What to Do if You Have Been Unlawfully Fired


If you think you have been fired unlawfully from your job anywhere in United States, you should enlist the help of National  Labor Relations Board, or NLRB, which is a federal agency vested with the power to take action against employers who have violated the National Labor Relations Act of 1935, or NLRA. There are certain unfair labor practices mentioned in this act which are prohibited.

NLRB has clearly mentioned here that if your employer has done something that is part of unfair labor practices, you should approach the nearest regional NLRB office for assistance within six months of the incident. Go to this page on NLRB website to find an office in your area.

But, before you take any action against your employer, you should also understand that the unfair labor practice definitions in the NLRB are aimed at not only the employers, but also the employees and the labor organization which you may be a part of.  For that reason, you need to make sure that you yourself are not violating any of the laws as mentioned in the National Labor Relations Act, otherwise, all the legal actions you will take against your employer may come back to haunt you.

You should also know that only employees belonging to private-sector unions are governed by federal laws like the National Labor Relations Act. Employees belonging to public-sector unions are governed by the state law. For example, federal, state or local government employees are not covered by NLRB. Independent contractors, railroad or airline employees, agricultural laborers and people employed by their parent or spouse are also not covered by NLRA.

If you are a manager or a supervisor then you are considered part of the company’s management board, not its labor force, so you also don’t come under NLRA. However, NLRA’s jurisdiction covers the majority of non-government employees working in a workplace in the United States, including labor organizations, non-union businesses, employee-owned businesses and businesses in states with “Right To Work” laws. But still these businesses need to meet certain requirements as mentioned here in order to come under the scanner of the NLRA in the case that, as an employee, you are the victim of any such business who fired you unlawfully or didn’t fire you respectfully.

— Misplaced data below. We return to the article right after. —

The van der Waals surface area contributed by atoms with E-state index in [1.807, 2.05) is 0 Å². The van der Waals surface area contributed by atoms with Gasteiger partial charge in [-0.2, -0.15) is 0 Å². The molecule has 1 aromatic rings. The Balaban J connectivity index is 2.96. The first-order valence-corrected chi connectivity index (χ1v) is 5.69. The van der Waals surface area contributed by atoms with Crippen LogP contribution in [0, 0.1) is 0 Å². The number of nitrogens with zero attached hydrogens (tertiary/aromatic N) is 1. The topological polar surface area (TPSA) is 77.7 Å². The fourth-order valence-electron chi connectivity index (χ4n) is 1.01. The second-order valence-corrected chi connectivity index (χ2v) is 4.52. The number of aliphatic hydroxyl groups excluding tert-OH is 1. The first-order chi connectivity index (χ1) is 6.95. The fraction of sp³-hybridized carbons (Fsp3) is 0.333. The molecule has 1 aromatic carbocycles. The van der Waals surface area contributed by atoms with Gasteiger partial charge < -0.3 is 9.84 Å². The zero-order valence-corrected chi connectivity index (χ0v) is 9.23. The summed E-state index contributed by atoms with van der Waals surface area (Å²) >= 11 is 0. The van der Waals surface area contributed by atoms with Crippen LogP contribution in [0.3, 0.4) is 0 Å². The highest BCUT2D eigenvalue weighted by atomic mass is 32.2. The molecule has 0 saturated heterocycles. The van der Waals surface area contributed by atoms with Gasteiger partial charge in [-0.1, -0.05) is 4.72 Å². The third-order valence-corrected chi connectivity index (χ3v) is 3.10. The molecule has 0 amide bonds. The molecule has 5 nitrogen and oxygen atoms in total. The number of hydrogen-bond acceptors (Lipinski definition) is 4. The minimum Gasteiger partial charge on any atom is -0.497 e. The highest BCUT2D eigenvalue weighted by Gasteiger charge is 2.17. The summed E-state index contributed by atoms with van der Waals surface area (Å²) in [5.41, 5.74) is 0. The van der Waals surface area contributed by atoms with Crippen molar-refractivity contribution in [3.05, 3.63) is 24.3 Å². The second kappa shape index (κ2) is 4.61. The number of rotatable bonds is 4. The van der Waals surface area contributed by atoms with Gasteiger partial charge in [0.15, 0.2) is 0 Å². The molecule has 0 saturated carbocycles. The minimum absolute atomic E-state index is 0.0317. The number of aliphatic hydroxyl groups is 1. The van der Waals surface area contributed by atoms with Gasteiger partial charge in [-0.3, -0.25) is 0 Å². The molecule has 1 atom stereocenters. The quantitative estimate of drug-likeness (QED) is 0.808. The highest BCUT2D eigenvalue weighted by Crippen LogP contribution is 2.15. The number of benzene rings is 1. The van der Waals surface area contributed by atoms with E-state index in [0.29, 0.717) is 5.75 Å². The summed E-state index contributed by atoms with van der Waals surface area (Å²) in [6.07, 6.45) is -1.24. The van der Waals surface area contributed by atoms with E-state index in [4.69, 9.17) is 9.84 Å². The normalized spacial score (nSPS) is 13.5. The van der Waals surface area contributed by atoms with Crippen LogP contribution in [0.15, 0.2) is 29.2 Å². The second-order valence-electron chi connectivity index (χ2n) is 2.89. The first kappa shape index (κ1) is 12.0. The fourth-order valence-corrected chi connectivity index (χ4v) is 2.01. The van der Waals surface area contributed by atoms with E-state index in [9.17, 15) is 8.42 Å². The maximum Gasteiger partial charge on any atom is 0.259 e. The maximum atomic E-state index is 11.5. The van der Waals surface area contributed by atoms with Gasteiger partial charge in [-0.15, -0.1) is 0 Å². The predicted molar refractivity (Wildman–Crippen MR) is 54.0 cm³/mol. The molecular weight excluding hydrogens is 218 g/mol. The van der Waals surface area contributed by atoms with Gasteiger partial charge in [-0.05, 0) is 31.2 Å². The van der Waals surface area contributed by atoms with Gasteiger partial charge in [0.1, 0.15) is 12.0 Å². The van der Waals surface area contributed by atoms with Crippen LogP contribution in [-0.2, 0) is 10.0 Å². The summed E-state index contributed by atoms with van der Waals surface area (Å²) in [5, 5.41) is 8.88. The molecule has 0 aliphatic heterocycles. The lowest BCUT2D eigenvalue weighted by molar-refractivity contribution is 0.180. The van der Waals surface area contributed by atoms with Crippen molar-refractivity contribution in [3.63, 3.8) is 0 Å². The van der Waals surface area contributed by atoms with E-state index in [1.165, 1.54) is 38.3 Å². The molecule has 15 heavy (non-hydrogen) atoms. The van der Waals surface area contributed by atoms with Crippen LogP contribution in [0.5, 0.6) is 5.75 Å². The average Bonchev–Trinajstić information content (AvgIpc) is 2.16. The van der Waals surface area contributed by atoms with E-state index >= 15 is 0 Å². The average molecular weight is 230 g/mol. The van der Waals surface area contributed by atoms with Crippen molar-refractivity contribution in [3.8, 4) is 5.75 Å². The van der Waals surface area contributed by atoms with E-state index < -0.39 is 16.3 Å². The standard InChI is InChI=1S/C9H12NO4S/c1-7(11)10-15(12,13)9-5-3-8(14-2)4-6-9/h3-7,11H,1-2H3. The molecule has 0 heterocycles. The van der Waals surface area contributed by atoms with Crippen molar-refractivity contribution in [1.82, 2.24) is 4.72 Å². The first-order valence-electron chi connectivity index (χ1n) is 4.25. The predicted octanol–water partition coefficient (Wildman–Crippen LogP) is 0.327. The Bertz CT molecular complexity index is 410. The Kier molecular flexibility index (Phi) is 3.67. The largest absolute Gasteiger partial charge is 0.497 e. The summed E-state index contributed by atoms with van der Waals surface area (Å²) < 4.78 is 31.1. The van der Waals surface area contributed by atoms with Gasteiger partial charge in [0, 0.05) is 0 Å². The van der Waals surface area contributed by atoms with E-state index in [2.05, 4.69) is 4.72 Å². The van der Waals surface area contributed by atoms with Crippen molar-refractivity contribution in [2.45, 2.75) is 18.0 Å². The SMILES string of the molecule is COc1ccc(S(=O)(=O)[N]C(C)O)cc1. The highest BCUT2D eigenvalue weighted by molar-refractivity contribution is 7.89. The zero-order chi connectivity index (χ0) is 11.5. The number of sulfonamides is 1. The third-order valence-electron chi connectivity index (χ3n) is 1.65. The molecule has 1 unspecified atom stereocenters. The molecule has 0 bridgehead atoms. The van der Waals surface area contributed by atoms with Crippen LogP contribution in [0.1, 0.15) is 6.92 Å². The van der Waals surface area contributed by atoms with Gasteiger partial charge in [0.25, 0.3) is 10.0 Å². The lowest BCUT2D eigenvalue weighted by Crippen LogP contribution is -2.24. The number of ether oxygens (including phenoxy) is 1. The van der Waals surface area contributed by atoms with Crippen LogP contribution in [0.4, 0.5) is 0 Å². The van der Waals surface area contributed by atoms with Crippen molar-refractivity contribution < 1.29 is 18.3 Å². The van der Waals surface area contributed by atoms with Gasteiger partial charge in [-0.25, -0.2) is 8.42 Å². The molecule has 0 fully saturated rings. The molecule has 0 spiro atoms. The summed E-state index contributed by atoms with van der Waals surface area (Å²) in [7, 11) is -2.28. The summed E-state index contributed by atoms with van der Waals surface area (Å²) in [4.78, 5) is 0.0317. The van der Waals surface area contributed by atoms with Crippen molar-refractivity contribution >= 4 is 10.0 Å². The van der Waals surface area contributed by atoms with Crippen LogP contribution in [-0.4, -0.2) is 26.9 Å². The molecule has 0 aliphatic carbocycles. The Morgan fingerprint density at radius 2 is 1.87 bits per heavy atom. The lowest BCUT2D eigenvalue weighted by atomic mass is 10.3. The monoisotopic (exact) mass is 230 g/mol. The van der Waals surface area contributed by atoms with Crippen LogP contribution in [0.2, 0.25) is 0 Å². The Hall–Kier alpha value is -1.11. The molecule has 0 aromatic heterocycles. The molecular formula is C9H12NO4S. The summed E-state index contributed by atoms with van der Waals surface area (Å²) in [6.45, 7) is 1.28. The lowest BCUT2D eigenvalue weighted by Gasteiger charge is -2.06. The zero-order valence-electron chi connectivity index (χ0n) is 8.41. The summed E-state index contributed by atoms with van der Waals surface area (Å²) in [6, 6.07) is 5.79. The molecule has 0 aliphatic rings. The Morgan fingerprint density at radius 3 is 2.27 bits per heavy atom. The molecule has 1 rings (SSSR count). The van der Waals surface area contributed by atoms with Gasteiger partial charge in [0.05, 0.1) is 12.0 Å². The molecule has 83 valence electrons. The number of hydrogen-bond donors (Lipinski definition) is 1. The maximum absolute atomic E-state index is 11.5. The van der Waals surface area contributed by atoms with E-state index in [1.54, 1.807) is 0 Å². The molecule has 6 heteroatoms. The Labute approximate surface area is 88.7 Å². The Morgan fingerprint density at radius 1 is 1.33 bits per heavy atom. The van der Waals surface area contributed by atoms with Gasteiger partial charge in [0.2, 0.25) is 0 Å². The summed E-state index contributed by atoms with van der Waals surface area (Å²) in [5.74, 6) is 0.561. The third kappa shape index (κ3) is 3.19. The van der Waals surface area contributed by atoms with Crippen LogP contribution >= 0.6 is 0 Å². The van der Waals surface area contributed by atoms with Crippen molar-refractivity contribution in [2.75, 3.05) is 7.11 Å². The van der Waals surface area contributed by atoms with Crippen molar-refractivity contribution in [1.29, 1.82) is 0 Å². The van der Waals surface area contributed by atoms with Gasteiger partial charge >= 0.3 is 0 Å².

If an investigation by the NLRB proves that you were fired unlawfully then there is every possibility that you will be awarded appropriate remedial relief. The NLRB may even ask the employer to rehire you (in case you need that) and pay you the lost wages and benefits too.

For example, if you have been fired for discussing your salary or wage with your co-workers then this is something done incorrectly by your employer. According to NLRB, it is your right and there is nothing wrong in discussing salary with co-workers even if it is against your company’s handbook policy. In fact, as per the NLRA, a company is not supposed to implement such policy so an action can also be taken against such policy.

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